The ideal data scientist combines the skills of a data engineer with understanding contexts in the specific domain he/she works in. Where can we find these multidisciplinary skilled experts?
Simply seen, there are two sources – either take domain experts and train them in data engineering and data science skills, or train data engineers and data scientists with the skills to adapt to new domains. We are following both paths at the TU Wien. We have a new Data Science masters course starting in October 2018, in which we educate computer science and mathematics graduates to be adaptable to new domains, and will have the students do their masters thesis work in a wide range of domains. The TU Wien is also running a Data Science Innovation course, in which domain experts from industry are introduced to data science and machine learning techniques.
You are doing basic research on the one hand and close practical cooperation with corporates like Deutsche Telekom AG or T-Mobile Austria, please give us an idea of your common research agenda.
We are working on increasing the synergy between corporates and academia. Academics working in Data Science are often at a disadvantage due to their lack of access to the huge amounts of data that their colleagues in industry have. On the other hand, corporates may be focussed on specific problems and not see the “big picture.” By collaborating with a number of corporates, we are able to, on the one hand, provide independent input for solving their challenges, which often give rise to interesting research questions themselves. On the other hand, through working on a wide variety of challenges, we collect the information and knowledge necessary to carry out the generalisation and theoretical framework development mentioned before.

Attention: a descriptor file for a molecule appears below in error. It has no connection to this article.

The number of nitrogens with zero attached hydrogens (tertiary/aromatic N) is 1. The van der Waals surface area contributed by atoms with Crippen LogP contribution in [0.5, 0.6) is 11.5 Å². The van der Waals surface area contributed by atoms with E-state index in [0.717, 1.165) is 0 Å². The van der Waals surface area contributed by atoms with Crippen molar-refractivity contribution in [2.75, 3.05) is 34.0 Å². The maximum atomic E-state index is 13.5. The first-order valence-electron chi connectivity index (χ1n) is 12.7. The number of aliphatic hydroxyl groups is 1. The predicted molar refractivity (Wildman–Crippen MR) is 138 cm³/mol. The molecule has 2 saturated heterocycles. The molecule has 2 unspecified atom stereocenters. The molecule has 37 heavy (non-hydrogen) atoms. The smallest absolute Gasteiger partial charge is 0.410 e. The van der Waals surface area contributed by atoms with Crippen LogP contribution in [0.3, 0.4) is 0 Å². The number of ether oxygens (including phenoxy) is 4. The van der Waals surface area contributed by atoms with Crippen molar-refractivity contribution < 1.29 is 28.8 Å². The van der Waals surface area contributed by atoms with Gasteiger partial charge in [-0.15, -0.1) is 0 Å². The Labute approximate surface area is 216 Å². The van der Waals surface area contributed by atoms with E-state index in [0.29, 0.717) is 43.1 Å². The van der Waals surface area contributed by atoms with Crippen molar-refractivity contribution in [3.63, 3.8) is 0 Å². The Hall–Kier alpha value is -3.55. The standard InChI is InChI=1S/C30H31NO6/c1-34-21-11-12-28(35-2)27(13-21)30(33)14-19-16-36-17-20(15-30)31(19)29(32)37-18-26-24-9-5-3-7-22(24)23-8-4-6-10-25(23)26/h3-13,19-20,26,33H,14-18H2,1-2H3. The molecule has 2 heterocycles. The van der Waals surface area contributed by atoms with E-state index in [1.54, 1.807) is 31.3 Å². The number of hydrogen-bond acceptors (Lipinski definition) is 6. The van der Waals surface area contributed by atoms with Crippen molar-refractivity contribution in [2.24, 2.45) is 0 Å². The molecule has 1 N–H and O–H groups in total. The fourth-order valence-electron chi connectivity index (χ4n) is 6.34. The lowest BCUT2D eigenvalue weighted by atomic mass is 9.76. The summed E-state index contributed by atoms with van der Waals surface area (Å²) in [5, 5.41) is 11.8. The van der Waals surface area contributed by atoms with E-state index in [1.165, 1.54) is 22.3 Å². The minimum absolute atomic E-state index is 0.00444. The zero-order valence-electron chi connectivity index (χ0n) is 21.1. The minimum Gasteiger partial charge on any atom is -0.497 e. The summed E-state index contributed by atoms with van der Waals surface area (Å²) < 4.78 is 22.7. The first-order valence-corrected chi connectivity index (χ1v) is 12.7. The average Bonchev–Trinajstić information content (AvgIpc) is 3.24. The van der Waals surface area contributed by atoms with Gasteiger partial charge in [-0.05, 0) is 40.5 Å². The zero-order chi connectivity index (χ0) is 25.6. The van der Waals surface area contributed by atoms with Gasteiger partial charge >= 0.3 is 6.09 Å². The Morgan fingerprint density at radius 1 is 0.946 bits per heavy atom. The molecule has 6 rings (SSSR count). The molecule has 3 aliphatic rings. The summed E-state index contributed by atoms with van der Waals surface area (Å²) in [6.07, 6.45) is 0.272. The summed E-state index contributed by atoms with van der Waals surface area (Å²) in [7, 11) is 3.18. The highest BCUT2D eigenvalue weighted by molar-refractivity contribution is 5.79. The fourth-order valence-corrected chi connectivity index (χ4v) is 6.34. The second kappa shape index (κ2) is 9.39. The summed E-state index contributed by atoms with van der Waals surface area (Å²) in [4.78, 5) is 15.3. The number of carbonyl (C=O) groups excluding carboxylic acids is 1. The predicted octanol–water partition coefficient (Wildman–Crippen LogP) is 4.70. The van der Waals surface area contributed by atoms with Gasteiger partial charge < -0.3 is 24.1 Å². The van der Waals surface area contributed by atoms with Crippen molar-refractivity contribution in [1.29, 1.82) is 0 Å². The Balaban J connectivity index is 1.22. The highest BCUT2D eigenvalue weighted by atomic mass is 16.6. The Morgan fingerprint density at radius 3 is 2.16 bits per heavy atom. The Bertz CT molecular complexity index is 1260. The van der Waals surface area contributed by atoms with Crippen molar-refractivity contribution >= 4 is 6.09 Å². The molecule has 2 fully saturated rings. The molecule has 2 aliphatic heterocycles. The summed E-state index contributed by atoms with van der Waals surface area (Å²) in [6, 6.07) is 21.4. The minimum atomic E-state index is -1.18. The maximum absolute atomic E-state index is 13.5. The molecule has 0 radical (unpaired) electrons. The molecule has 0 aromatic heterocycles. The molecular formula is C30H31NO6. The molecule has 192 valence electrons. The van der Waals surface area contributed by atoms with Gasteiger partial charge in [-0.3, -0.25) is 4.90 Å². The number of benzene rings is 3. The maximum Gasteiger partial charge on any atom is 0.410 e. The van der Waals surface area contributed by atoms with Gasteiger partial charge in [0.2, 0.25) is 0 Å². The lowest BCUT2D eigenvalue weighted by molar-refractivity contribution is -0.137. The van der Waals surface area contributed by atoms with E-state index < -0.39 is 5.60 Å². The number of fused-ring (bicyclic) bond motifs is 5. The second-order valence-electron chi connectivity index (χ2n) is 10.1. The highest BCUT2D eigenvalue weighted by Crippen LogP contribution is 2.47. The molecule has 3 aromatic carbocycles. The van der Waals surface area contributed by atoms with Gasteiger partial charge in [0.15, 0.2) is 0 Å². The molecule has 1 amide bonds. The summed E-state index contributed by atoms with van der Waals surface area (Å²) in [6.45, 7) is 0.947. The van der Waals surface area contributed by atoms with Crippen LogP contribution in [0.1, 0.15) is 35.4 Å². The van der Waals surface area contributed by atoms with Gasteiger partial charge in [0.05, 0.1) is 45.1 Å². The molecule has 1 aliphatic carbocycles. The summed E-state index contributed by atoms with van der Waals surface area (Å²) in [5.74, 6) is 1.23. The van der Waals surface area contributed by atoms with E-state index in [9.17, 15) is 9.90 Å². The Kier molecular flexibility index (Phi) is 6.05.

Your talk at SEMANTiCS 2018 is about search tasks in the domains “Intellectual Property” and “Medicine”. While the pharmaceutical sector has a highly structured knowledge base, the law sector is full of “blurry” data kept in unstructured documents. What’s the common baseline here, is semantics the missing link?
Search tasks are a good example of what I have discussed before. Even though the basic indexing and search algorithms are always the same, how they are adapted and applied depends on the application area. Even when the same collection of documents is being searched, the requirements can be different. In the Intellectual Property domain, legal professionals need search tools that give repeatable results for cases in which they have to demonstrate due diligence in their search approach, while start-ups need search tools that will rapidly give them feedback on whether their idea is viable without having to learn a formal query language. In the medical domain, doctors and patients search for information and have specific requirements. However, the assumption that patients need information in a language that is easier to comprehend is not always correct – patients with chronic conditions and their families often have the ability to read technically detailed documents about the condition.
Search is too complex to be able to say that a single technique is the missing link. We have used semantics in some applications, but not in others. What would be useful would be a theoretically well-justified methodology to understand under which conditions semantics would be useful and not.
Discuss about data intelligence as well as lexical and statistical semantics in professional search with Allan at SEMANTiCS 2018. Register now!
The annual SEMANTiCS conference is the meeting place for professionals who make semantic computing work, and understand its benefits and know its limitations. Every year, SEMANTiCS attracts information managers, IT-architects, software engineers, and researchers, from organisations ranging from NPOs, universities, public administrations to the largest companies in the world. http://www.semantics.cc